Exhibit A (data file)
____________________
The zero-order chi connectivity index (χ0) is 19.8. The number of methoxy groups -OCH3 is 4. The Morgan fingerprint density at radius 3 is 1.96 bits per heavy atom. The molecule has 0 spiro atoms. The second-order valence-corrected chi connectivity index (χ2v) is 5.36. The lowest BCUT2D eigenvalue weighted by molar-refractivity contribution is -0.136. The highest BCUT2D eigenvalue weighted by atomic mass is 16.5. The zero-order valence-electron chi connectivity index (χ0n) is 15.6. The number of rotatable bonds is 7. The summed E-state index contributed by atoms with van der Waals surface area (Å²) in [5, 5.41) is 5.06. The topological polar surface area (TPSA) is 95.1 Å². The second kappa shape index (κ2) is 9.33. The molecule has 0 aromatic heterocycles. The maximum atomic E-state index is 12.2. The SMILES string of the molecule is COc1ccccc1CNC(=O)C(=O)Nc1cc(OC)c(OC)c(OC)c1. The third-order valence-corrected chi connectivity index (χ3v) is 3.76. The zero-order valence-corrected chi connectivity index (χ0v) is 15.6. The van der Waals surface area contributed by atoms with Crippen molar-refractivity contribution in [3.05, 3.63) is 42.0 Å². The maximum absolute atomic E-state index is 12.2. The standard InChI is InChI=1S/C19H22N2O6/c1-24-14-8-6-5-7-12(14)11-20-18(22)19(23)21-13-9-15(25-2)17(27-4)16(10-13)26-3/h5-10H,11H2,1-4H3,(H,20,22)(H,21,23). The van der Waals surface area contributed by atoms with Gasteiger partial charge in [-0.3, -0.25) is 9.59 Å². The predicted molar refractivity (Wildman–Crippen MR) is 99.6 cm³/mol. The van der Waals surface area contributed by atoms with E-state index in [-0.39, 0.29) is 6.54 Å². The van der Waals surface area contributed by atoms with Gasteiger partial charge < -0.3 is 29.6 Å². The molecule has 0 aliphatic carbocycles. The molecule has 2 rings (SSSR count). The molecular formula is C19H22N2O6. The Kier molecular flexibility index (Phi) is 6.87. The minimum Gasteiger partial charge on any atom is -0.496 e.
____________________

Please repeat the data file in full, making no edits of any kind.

The zero-order chi connectivity index (χ0) is 19.8. The number of methoxy groups -OCH3 is 4. The Morgan fingerprint density at radius 3 is 1.96 bits per heavy atom. The molecule has 0 spiro atoms. The second-order valence-corrected chi connectivity index (χ2v) is 5.36. The lowest BCUT2D eigenvalue weighted by molar-refractivity contribution is -0.136. The highest BCUT2D eigenvalue weighted by atomic mass is 16.5. The zero-order valence-electron chi connectivity index (χ0n) is 15.6. The number of rotatable bonds is 7. The summed E-state index contributed by atoms with van der Waals surface area (Å²) in [5, 5.41) is 5.06. The topological polar surface area (TPSA) is 95.1 Å². The second kappa shape index (κ2) is 9.33. The molecule has 0 aromatic heterocycles. The maximum atomic E-state index is 12.2. The SMILES string of the molecule is COc1ccccc1CNC(=O)C(=O)Nc1cc(OC)c(OC)c(OC)c1. The third-order valence-corrected chi connectivity index (χ3v) is 3.76. The zero-order valence-corrected chi connectivity index (χ0v) is 15.6. The van der Waals surface area contributed by atoms with Crippen molar-refractivity contribution in [3.05, 3.63) is 42.0 Å². The maximum absolute atomic E-state index is 12.2. The standard InChI is InChI=1S/C19H22N2O6/c1-24-14-8-6-5-7-12(14)11-20-18(22)19(23)21-13-9-15(25-2)17(27-4)16(10-13)26-3/h5-10H,11H2,1-4H3,(H,20,22)(H,21,23). The van der Waals surface area contributed by atoms with Gasteiger partial charge in [-0.3, -0.25) is 9.59 Å². The predicted molar refractivity (Wildman–Crippen MR) is 99.6 cm³/mol. The van der Waals surface area contributed by atoms with E-state index in [-0.39, 0.29) is 6.54 Å². The van der Waals surface area contributed by atoms with Gasteiger partial charge < -0.3 is 29.6 Å². The molecule has 0 aliphatic carbocycles. The molecule has 2 rings (SSSR count). The molecular formula is C19H22N2O6. The Kier molecular flexibility index (Phi) is 6.87. The minimum Gasteiger partial charge on any atom is -0.496 e.